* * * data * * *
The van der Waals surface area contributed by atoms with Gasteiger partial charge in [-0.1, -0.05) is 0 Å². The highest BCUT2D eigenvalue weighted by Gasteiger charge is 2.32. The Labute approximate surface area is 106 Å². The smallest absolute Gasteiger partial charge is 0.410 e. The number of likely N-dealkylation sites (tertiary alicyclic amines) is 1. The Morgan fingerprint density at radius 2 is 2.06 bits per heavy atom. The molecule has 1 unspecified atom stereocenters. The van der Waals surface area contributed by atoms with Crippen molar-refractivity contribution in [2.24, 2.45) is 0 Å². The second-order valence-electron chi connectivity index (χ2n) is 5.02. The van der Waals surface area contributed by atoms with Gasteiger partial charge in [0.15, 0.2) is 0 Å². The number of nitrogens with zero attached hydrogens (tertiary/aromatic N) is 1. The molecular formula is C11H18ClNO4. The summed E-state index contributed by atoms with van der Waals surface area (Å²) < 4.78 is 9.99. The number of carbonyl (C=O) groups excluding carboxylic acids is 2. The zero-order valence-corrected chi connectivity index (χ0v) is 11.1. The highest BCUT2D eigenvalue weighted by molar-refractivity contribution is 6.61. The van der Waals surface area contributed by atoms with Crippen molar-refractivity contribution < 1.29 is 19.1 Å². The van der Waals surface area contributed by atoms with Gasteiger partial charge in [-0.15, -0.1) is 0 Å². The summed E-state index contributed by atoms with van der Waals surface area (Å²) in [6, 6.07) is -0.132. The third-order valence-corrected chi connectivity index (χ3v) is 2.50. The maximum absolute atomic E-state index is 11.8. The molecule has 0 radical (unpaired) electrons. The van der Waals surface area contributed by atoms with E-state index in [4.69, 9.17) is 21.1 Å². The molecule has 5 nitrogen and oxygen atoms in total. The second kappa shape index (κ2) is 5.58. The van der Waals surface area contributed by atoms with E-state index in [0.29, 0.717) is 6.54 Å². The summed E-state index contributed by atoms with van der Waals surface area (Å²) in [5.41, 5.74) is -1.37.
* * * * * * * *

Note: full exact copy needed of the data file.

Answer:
The van der Waals surface area contributed by atoms with Gasteiger partial charge in [-0.1, -0.05) is 0 Å². The highest BCUT2D eigenvalue weighted by Gasteiger charge is 2.32. The Labute approximate surface area is 106 Å². The smallest absolute Gasteiger partial charge is 0.410 e. The number of likely N-dealkylation sites (tertiary alicyclic amines) is 1. The Morgan fingerprint density at radius 2 is 2.06 bits per heavy atom. The molecule has 1 unspecified atom stereocenters. The van der Waals surface area contributed by atoms with Crippen molar-refractivity contribution in [2.24, 2.45) is 0 Å². The second-order valence-electron chi connectivity index (χ2n) is 5.02. The van der Waals surface area contributed by atoms with Gasteiger partial charge in [0.15, 0.2) is 0 Å². The number of nitrogens with zero attached hydrogens (tertiary/aromatic N) is 1. The molecular formula is C11H18ClNO4. The summed E-state index contributed by atoms with van der Waals surface area (Å²) < 4.78 is 9.99. The number of carbonyl (C=O) groups excluding carboxylic acids is 2. The zero-order valence-corrected chi connectivity index (χ0v) is 11.1. The highest BCUT2D eigenvalue weighted by molar-refractivity contribution is 6.61. The van der Waals surface area contributed by atoms with Crippen molar-refractivity contribution < 1.29 is 19.1 Å². The van der Waals surface area contributed by atoms with Gasteiger partial charge in [-0.15, -0.1) is 0 Å². The summed E-state index contributed by atoms with van der Waals surface area (Å²) in [6, 6.07) is -0.132. The third-order valence-corrected chi connectivity index (χ3v) is 2.50. The maximum absolute atomic E-state index is 11.8. The molecule has 0 radical (unpaired) electrons. The van der Waals surface area contributed by atoms with E-state index in [4.69, 9.17) is 21.1 Å². The molecule has 5 nitrogen and oxygen atoms in total. The second kappa shape index (κ2) is 5.58. The van der Waals surface area contributed by atoms with E-state index in [0.29, 0.717) is 6.54 Å². The summed E-state index contributed by atoms with van der Waals surface area (Å²) in [5.41, 5.74) is -1.37.